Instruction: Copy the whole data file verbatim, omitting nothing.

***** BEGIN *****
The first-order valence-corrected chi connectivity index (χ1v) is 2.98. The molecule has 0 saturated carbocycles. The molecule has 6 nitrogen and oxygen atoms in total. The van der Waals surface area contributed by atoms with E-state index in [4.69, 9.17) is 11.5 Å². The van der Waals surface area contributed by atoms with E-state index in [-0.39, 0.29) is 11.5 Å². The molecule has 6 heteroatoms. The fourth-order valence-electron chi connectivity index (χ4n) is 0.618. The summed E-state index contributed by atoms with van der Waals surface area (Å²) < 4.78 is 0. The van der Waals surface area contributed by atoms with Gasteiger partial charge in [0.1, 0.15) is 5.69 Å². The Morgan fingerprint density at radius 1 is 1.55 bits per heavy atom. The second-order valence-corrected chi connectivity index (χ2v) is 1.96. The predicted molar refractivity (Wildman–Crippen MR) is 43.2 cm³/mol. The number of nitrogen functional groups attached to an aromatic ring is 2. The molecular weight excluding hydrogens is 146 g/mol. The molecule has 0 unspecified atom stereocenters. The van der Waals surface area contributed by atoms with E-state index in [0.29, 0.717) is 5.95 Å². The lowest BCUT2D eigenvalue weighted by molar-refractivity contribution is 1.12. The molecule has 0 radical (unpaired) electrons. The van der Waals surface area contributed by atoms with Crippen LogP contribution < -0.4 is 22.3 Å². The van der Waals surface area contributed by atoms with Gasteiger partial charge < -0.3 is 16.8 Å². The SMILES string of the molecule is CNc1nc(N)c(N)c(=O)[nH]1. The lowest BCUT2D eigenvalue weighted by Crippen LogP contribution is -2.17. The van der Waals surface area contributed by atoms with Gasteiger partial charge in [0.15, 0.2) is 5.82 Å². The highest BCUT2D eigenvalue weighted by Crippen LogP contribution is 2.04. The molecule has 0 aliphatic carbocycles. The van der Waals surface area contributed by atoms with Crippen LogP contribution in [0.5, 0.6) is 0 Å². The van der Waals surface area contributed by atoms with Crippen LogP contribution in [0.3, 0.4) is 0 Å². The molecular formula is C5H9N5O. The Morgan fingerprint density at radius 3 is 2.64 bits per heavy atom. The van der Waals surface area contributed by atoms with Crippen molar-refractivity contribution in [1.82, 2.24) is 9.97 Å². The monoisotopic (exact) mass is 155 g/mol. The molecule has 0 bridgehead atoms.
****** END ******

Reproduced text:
The first-order valence-corrected chi connectivity index (χ1v) is 2.98. The molecule has 0 saturated carbocycles. The molecule has 6 nitrogen and oxygen atoms in total. The van der Waals surface area contributed by atoms with E-state index in [4.69, 9.17) is 11.5 Å². The van der Waals surface area contributed by atoms with E-state index in [-0.39, 0.29) is 11.5 Å². The molecule has 6 heteroatoms. The fourth-order valence-electron chi connectivity index (χ4n) is 0.618. The summed E-state index contributed by atoms with van der Waals surface area (Å²) < 4.78 is 0. The van der Waals surface area contributed by atoms with Gasteiger partial charge in [0.1, 0.15) is 5.69 Å². The Morgan fingerprint density at radius 1 is 1.55 bits per heavy atom. The second-order valence-corrected chi connectivity index (χ2v) is 1.96. The predicted molar refractivity (Wildman–Crippen MR) is 43.2 cm³/mol. The number of nitrogen functional groups attached to an aromatic ring is 2. The molecular weight excluding hydrogens is 146 g/mol. The molecule has 0 unspecified atom stereocenters. The van der Waals surface area contributed by atoms with E-state index in [0.29, 0.717) is 5.95 Å². The lowest BCUT2D eigenvalue weighted by molar-refractivity contribution is 1.12. The molecule has 0 radical (unpaired) electrons. The van der Waals surface area contributed by atoms with Crippen LogP contribution < -0.4 is 22.3 Å². The van der Waals surface area contributed by atoms with Gasteiger partial charge < -0.3 is 16.8 Å². The SMILES string of the molecule is CNc1nc(N)c(N)c(=O)[nH]1. The lowest BCUT2D eigenvalue weighted by Crippen LogP contribution is -2.17. The van der Waals surface area contributed by atoms with Gasteiger partial charge in [0.15, 0.2) is 5.82 Å². The highest BCUT2D eigenvalue weighted by Crippen LogP contribution is 2.04. The molecule has 0 aliphatic carbocycles. The van der Waals surface area contributed by atoms with Crippen LogP contribution in [0.5, 0.6) is 0 Å². The van der Waals surface area contributed by atoms with Crippen LogP contribution in [0.3, 0.4) is 0 Å². The molecular formula is C5H9N5O. The Morgan fingerprint density at radius 3 is 2.64 bits per heavy atom. The van der Waals surface area contributed by atoms with Crippen molar-refractivity contribution in [1.82, 2.24) is 9.97 Å². The monoisotopic (exact) mass is 155 g/mol. The molecule has 0 bridgehead atoms.